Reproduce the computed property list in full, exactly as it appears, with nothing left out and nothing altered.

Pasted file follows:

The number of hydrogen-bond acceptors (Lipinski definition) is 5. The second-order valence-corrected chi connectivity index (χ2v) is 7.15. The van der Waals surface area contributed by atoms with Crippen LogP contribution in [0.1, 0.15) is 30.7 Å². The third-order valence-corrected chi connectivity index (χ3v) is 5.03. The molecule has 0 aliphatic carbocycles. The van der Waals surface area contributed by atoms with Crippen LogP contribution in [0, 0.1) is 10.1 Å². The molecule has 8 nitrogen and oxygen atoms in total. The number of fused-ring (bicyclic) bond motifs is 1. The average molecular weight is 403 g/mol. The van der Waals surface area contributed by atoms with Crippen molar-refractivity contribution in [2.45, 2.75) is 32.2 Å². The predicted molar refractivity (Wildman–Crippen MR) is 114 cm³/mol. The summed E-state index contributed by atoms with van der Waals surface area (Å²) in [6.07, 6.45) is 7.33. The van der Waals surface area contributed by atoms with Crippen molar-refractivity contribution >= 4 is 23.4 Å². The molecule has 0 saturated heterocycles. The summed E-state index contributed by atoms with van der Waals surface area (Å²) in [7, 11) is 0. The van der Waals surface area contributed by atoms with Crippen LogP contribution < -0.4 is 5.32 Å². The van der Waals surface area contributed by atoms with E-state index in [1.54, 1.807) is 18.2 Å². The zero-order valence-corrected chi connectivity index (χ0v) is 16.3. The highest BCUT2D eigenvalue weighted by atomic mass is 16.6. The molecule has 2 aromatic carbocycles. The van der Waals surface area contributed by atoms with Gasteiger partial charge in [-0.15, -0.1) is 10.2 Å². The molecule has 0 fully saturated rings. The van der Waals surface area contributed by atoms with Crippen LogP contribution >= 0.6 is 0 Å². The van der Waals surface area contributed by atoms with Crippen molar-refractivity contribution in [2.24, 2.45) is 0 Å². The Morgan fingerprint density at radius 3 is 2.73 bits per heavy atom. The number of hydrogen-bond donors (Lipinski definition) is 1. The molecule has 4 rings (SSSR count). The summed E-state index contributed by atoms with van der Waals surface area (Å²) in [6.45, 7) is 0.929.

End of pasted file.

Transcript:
The number of hydrogen-bond acceptors (Lipinski definition) is 5. The second-order valence-corrected chi connectivity index (χ2v) is 7.15. The van der Waals surface area contributed by atoms with Crippen LogP contribution in [0.1, 0.15) is 30.7 Å². The third-order valence-corrected chi connectivity index (χ3v) is 5.03. The molecule has 0 aliphatic carbocycles. The van der Waals surface area contributed by atoms with Crippen LogP contribution in [0, 0.1) is 10.1 Å². The molecule has 8 nitrogen and oxygen atoms in total. The number of fused-ring (bicyclic) bond motifs is 1. The average molecular weight is 403 g/mol. The van der Waals surface area contributed by atoms with Crippen molar-refractivity contribution in [2.45, 2.75) is 32.2 Å². The predicted molar refractivity (Wildman–Crippen MR) is 114 cm³/mol. The summed E-state index contributed by atoms with van der Waals surface area (Å²) in [6.07, 6.45) is 7.33. The van der Waals surface area contributed by atoms with Crippen molar-refractivity contribution >= 4 is 23.4 Å². The molecule has 0 saturated heterocycles. The summed E-state index contributed by atoms with van der Waals surface area (Å²) in [7, 11) is 0. The van der Waals surface area contributed by atoms with Crippen LogP contribution < -0.4 is 5.32 Å². The van der Waals surface area contributed by atoms with E-state index in [1.54, 1.807) is 18.2 Å². The zero-order valence-corrected chi connectivity index (χ0v) is 16.3. The highest BCUT2D eigenvalue weighted by atomic mass is 16.6. The molecule has 2 aromatic carbocycles. The van der Waals surface area contributed by atoms with Gasteiger partial charge in [-0.15, -0.1) is 10.2 Å². The molecule has 0 fully saturated rings. The van der Waals surface area contributed by atoms with Crippen LogP contribution >= 0.6 is 0 Å². The van der Waals surface area contributed by atoms with Crippen molar-refractivity contribution in [2.24, 2.45) is 0 Å². The Morgan fingerprint density at radius 3 is 2.73 bits per heavy atom. The number of hydrogen-bond donors (Lipinski definition) is 1. The molecule has 4 rings (SSSR count). The summed E-state index contributed by atoms with van der Waals surface area (Å²) in [6.45, 7) is 0.929.